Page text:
Illness was a great leveler, she realized. Malbushim were just like the Ashkar when it came down to their health: fretting over their own wellness, vulnerable where it came to sickness in their family, frantic or silent in the face of death. Often, as Lin stood quietly while a family prayed over the body of a lost loved one, she would hear their words—may he pass through the gray door unhindered, Lords—and she would add some of her own, silently, not just for the dead, but for those left behind. Be not alone. Be comforted among the mourners of Aram.

Why not? she always thought. They did not have to believe in the Goddess for her to touch their hearts in their greatest time of need.

Enough; there was no need to sink into morbid thoughts. Besides, she had reached her destination: an ochre, red-roofed building facing onto a dusty square. Long ago, the Fountain Quarter had been a neighborhood of rich merchants’ houses built around courtyards, each one boasting one of the grand fountains that gave the neighborhood its name. Now the houses had been split into inexpensive flats of a few rooms each. Their frescoes had faded to muddy swirls, and the gloriously tiled fountains had cracked and gone dry.

Lin enjoyed the faded grandeur of the place. The old buildings reminded her of Zofia: They had once been great beauties, and their bones still revealed that grace beneath wrinkled, liver-spotted skin.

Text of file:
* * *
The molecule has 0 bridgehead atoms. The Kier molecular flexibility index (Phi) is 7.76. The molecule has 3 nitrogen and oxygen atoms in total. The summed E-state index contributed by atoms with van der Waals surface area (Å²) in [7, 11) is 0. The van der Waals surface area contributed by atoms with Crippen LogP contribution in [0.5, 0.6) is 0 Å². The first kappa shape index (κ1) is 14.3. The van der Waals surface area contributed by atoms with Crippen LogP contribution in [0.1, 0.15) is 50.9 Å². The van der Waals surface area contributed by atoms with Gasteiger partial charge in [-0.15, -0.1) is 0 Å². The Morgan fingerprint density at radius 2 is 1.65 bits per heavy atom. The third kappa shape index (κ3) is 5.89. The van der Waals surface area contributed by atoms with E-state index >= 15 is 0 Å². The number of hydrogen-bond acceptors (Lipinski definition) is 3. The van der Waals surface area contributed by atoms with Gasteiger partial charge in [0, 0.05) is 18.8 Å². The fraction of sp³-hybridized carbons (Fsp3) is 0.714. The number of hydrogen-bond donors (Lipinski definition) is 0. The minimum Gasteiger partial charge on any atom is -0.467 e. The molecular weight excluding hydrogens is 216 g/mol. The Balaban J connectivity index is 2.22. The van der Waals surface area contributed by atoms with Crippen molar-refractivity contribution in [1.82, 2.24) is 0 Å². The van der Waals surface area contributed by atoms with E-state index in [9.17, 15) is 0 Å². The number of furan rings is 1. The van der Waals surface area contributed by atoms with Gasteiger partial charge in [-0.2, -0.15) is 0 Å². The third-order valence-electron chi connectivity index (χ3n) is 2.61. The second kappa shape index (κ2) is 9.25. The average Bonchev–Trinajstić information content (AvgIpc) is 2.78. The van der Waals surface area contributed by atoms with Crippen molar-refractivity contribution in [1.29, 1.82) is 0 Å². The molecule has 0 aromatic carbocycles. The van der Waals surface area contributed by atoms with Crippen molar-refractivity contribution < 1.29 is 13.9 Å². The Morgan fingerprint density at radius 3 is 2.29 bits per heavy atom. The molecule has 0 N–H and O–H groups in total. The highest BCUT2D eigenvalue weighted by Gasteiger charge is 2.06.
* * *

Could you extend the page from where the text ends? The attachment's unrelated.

She hurried across the square, her footsteps sending up puffs of saffron dust, and ducked into the ochre house. The ground floor was stone and tile, curving wooden stairs leading up, each step worn and saddled in the middle. The landlady—a grumpy woman who lived on the top floor—really ought to see to fixing them, Lin thought, as she reached the second landing and found the doors there already open.

“Is it you, Doktor?” The door swung wide, revealing the wrinkled, beaming countenance of Anton Petrov, Lin’s favorite patient. “Come in, come in. I have tea.”

“Of course you do.” Lin followed him into the room, setting her satchel down on a low table. “Sometimes I think you survive entirely on jenever and tea, Dom Petrov.”

“And what would be wrong with that?” Petrov was already fiddling with a gleaming bronze samovar, the most elegant item in the small apartment, and the only thing he had brought with him from Nyenschantz when he’d

left it forty years ago to become a trader on the Gold Roads. He’d always had his samovar with him, he’d told her once, as the thought of being caught in an inhospitable region with no tea was insupportable.